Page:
To overcome the shortage of troops, keeping in mind the “Two-Front War” theory, inevitable physical occupation of territory by Infantry, the antiterrorist commitments of the Indian Army increasing in other parts of the country, understated writing on the wall towards the border with Nepal and in addition India’s obligations towards the developing geopolitical security environment corresponding to its stature, it would be hazardous to follow old tactical nuances of relocating or re-organising troops from one part of the country to the other. Coming to the Brass tacks, it is imperative to raise additional infantry battalions for ab initio deployment in specific border areas of Arunachal, Uttarakhand, Kumaon and Ladakh as a permanent measure. India having comprehended the irresponsible and coercive nature of its neighbours should immediately redesign its strategy prudently and legitimise sons of the soil to forbid Chinese terrestrial terrorism. This will not only help further integration of the Border States which were so far neglected but also showcase posturing of the local population to quarantine the Chinese suo moto within their own territory. The border areas defended by the sons of the soil will dissuade the Chinese to carry out any transgression on the Indian Territory as a permanent solution. It is the sine qua non that we alter our enemy’s belief of “the best India can do is to reinforce its position in the vicinity of the provocation by re-locating troops from elsewhere”.


India has the third-largest international border in the world after China and Russia, it is also the most sensitive border of the world that encompasses varied terrain, extreme climatic conditions and infiltration. India has about 15106.7 Km of land border out of which approximately half is in hilly/mountainous terrain and most of it borders enemy countries. “Mountains eat troops” a maxim in mountain warfare, when correlated with the Indian terrain, length of the border with neighbouring countries, threat perception, troops to task and tooth to tail ratio, stipulates Indian Army’s requirement of troops.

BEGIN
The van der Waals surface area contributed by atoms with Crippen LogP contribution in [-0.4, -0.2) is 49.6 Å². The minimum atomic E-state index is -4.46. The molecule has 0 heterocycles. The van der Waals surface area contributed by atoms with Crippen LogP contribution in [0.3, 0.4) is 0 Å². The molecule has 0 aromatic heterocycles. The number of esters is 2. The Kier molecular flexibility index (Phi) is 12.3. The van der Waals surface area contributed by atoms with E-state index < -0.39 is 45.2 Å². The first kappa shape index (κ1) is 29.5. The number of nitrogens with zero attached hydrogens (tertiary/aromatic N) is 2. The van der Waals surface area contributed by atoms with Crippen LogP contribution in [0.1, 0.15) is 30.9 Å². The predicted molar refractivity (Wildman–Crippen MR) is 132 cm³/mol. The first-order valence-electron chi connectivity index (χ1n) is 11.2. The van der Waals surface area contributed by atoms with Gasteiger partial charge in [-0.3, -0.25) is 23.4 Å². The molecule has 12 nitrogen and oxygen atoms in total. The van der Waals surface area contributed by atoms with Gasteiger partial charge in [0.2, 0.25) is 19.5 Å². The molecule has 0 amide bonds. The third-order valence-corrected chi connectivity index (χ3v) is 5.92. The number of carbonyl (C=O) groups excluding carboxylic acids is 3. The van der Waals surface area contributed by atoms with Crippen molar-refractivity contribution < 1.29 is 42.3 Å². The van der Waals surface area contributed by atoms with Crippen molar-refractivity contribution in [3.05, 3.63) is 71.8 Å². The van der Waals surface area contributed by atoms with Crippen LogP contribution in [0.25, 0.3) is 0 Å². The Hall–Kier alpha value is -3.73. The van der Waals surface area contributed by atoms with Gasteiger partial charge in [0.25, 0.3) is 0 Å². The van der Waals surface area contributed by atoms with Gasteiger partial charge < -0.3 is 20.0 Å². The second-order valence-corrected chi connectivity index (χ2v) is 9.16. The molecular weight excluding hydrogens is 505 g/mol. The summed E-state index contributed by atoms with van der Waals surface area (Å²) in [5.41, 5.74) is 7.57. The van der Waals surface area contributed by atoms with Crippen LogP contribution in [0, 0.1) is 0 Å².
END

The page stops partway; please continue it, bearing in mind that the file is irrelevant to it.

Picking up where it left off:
Geographically these borders necessitate adaptation to multidimensional terrain especially the high-altitude and glacial areas along our frontiers with China and Pakistan, foisting the most difficult situation of mandatory time-consuming acclimatisation. Notwithstanding exemplary training of an Indian soldier from any part of the country, local inhabitant will obviously face such conditions with relative ease and act as a force multiplier. The nation cannot afford to repeat the strategic mistakes of the past. Additional forces have now become an operational imperative for this theatre. To overcome this situation, nothing better than Home & Hearth battalions akin to Ladakh Scouts with modified modus operandi, aims and objectives should be raised to supplement the existing ones to trigger “Consummating the Partial Brahmastra”.


1. › Default2, The Official Home Page of the Indian Army, assessed on 05 Oct 2020.

2., assessed on 04 Oct 2020

3. Civil-military Relations in Today’s China: Swimming in a New Sea: David M. Finkelstein, Kristen Gunness, found in ›, assessed on 05 Oct 2020.

4. List of India’s neighbouring countries with Map – Jagran JoshHEMANT SINGH, JUL 22, 2020 17:12 IST, assessed on 13 Oct 2020

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Disclaimer: The views and opinions expressed by the author do not necessarily reflect the views of the Government of India and Defence Research and Studies

By Col Dr N K Chhibber

Col (Dr) N K Chhibber (Retd) served Indian Army for 34 years. He is from the Sikh Light Infantry. He holds a Doctorate degree from Chaudhary Charan Singh University on “Sino-Indian Strategic Relations: An Analytical Study, 1962-2010”. He is a member of the Institute of Defence Studies and Analysis. He has written many articles on strategic issues and is presently focussed on Ladakh.